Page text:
With power came the question of how to maintain it. In order to cement their leadership in their countries, both Hitler and Stalin employed the same method: eliminate political rivals and those they distrusted to strengthen their influence and further their interests. The Great Purge, also known as the Great Terror, occurred in the 1930s in Russia and had been a time of oppression and persecution. It began in 1935 when Sergey Kirov, a Communist leader and political rival of Stalin's, was assassinated. Then, anyone associated with Stalin's opposition would be charged with treason, espionage, and more by the NKVD, the Russian secret police, and sentenced to death.
Doctor’s Plot Stalin’s rise to power can be attributed to his extreme paranoia and willingness to cut down anyone that poses even the smallest threat to his station. This combined with his utter disregard for human life culminated in the deaths of millions of Russians under his regime. To maintain his firm grasp on power, Stalin utilized scare tactics involving show trials, executions, and mass purges. These were effective in eliminating dissent and ensuring Stalin’s unshakable position as leader of the Soviet Union. The alleged doctor’s plot and its intended results were among Stalin’s final acts of paranoia and anti-Semitism, intended to kickstart a massive party surge as Stalin wished to further consolidate his power.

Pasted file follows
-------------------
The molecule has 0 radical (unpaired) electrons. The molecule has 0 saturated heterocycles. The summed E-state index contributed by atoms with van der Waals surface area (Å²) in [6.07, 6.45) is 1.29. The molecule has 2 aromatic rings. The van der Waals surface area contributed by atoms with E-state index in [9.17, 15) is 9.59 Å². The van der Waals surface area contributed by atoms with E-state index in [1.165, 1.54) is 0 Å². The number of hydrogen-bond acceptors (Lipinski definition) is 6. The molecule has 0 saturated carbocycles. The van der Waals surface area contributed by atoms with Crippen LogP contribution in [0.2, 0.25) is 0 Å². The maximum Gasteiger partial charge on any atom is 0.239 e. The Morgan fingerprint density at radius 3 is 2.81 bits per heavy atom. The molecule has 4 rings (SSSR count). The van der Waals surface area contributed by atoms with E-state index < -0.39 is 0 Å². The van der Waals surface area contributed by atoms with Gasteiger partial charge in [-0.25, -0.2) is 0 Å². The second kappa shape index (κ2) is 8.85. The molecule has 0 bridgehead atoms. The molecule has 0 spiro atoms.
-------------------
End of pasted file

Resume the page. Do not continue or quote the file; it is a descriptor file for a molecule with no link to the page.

With his death came a change in the Hungarian regime from the “hard line” communist leadership of Matyas Rakosi to the reformist Imre Nagy and his belief in communism “with a human face.” Not long after Stalin’s death there was a revolt of workers in Eastern Germany on the 17th of June 1953. The Soviets suppressed this revolt militarily and set a precedent for how they handled future revolts. When Poland had an anti-communist revolt in June of 1956 the Soviets imposed martial